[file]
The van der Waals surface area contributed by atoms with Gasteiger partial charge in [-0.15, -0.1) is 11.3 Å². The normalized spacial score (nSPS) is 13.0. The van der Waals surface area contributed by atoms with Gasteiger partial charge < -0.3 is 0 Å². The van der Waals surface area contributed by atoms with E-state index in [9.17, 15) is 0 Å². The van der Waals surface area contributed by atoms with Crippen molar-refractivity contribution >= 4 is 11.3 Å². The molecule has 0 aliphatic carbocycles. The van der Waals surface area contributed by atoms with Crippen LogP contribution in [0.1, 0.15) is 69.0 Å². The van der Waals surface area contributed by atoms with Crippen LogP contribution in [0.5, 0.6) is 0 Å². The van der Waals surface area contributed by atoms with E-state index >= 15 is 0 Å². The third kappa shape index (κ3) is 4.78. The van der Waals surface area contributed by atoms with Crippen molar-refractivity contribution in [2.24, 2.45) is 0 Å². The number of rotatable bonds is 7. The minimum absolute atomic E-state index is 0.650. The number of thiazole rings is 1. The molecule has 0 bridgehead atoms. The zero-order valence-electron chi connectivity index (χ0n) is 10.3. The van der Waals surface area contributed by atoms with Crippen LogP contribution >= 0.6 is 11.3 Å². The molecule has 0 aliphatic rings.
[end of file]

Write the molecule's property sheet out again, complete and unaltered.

The van der Waals surface area contributed by atoms with Gasteiger partial charge in [-0.15, -0.1) is 11.3 Å². The normalized spacial score (nSPS) is 13.0. The van der Waals surface area contributed by atoms with Gasteiger partial charge < -0.3 is 0 Å². The van der Waals surface area contributed by atoms with E-state index in [9.17, 15) is 0 Å². The van der Waals surface area contributed by atoms with Crippen molar-refractivity contribution >= 4 is 11.3 Å². The molecule has 0 aliphatic carbocycles. The van der Waals surface area contributed by atoms with Crippen LogP contribution in [0.1, 0.15) is 69.0 Å². The van der Waals surface area contributed by atoms with Crippen LogP contribution in [0.5, 0.6) is 0 Å². The van der Waals surface area contributed by atoms with E-state index >= 15 is 0 Å². The third kappa shape index (κ3) is 4.78. The van der Waals surface area contributed by atoms with Crippen molar-refractivity contribution in [2.24, 2.45) is 0 Å². The number of rotatable bonds is 7. The minimum absolute atomic E-state index is 0.650. The number of thiazole rings is 1. The molecule has 0 bridgehead atoms. The zero-order valence-electron chi connectivity index (χ0n) is 10.3. The van der Waals surface area contributed by atoms with Crippen LogP contribution >= 0.6 is 11.3 Å². The molecule has 0 aliphatic rings.